The Giants spent August slowly fading out of contention, the team finally trading McCutchen at the end of the month. Only in September did the Giants go into a full tailspin, winning just five games the rest of the year. They proved to be an equal-opportunity spoiler, getting swept by four of the five NL playoff teams (they finished with the Cubs in July) and the near-playoff Cardinals.

The season wasn’t a total loss, however. The Giants showed they can still assemble an above-average bullpen relatively cheaply, the very-expensive Melancon pitching decently but feeling redundant and never regaining the closing job. Dereck Rodriguez’s 2.81 ERA was likely a bit over his head, but there’s a decent chance he’ll at least be a dependable midrotation starter, something they can absolutely use. Alen Hanson also showed enough to hang around as a utility player.

What Comes Next?

The Giants fired Evans after the end of the season, but it shouldn’t be taken as a sign of a drastic change in direction for the franchise. Team vice president Brian Sabean has been clear that the team isn’t interested in a total rebuild, and while he’s not expected to be hands-on with the eventual hire, I don’t think the team will bring in someone with a dramatically different vision from what they intend.

While I don’t think it was absolutely necessary to start and rebuild the past few years, I think we’re getting to the point where enough of the core has disintegrated that it’s difficult to avoid doing so.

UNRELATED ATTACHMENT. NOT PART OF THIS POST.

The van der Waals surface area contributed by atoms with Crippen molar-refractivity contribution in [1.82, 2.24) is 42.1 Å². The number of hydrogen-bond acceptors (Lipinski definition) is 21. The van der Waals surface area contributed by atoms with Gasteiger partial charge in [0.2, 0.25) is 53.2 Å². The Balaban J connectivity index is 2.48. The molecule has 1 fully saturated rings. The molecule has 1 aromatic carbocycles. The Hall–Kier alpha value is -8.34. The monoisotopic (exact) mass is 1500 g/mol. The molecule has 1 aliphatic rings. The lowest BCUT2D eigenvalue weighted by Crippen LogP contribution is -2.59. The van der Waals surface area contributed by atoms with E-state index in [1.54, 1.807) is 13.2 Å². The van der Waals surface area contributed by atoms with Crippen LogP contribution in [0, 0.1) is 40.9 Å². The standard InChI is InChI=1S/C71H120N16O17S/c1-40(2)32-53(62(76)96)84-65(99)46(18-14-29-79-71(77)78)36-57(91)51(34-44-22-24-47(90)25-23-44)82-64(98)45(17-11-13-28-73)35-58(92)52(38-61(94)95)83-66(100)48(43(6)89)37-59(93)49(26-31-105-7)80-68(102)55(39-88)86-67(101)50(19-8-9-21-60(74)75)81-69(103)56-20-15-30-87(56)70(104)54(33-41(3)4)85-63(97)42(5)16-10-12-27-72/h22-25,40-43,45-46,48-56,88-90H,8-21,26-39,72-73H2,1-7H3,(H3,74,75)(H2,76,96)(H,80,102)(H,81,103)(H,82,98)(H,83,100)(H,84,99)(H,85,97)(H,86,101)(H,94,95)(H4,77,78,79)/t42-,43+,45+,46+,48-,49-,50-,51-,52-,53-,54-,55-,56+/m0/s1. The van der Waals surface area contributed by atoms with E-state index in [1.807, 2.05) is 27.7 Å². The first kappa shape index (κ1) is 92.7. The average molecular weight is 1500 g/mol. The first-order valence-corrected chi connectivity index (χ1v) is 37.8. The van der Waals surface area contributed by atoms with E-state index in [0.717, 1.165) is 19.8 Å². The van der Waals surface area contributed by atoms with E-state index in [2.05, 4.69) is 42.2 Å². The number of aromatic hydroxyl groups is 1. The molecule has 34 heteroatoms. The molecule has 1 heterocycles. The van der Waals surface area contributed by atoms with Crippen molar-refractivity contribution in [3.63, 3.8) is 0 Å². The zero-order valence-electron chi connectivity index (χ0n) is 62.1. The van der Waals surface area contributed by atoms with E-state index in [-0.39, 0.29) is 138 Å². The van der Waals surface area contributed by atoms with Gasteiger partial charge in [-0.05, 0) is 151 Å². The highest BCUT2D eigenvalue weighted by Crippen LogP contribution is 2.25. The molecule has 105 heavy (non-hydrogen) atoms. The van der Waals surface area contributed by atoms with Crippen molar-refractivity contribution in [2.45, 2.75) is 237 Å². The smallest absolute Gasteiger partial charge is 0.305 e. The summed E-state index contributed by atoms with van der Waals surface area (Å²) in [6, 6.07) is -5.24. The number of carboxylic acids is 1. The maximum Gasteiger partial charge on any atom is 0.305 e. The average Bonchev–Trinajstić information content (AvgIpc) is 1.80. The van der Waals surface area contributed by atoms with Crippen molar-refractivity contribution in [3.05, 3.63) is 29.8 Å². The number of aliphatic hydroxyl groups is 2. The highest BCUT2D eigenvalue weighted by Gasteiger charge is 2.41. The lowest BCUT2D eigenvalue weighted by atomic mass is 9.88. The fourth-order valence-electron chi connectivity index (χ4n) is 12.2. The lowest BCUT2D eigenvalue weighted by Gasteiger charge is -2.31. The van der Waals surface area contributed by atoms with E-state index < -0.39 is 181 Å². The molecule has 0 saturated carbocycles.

San Francisco needs to plan on adding 20 wins from 2017 to 2018 — there’s not a lot of upside on the roster, so they can’t just target an 85-win year and hope for lightning in a bottle — to make avoiding a rebuild worthwhile, and unless the team goes absolutely insane in free agency, I can’t see where they find these wins. Individual hitters will have better seasons, but almost the entire veteran offensive core is on the wrong side of 30 (Panik is the main exception), making it far more likely than not they decline as a group.

The team literally needs a whole outfield, and I don’t think Steven Duggar or Chris Shaw are actually all that likely to be league average. Cueto is guaranteed gone, and given the difficulty resolving the shoulder issues, I don’t think you can be all that confident in Samardzija in 2019. Adding an extra win to all of Belt, Crawford, Longoria, Panik, and Posey next year still leaves you finding another 15. Somehow adding Machado and Bryce Harper doesn’t get you to 15, and I’m quite certain the Giants aren’t signing Machado and Harper this winter.

At this point, I’m not optimistic about the 2019 Giants, and I think they’ll come to regret not starting to rebuild this year. Too many players are too far from their best years, and I don’t believe they’ll be able to add enough to the current roster. I could be wrong, but remember, it’s an odd year.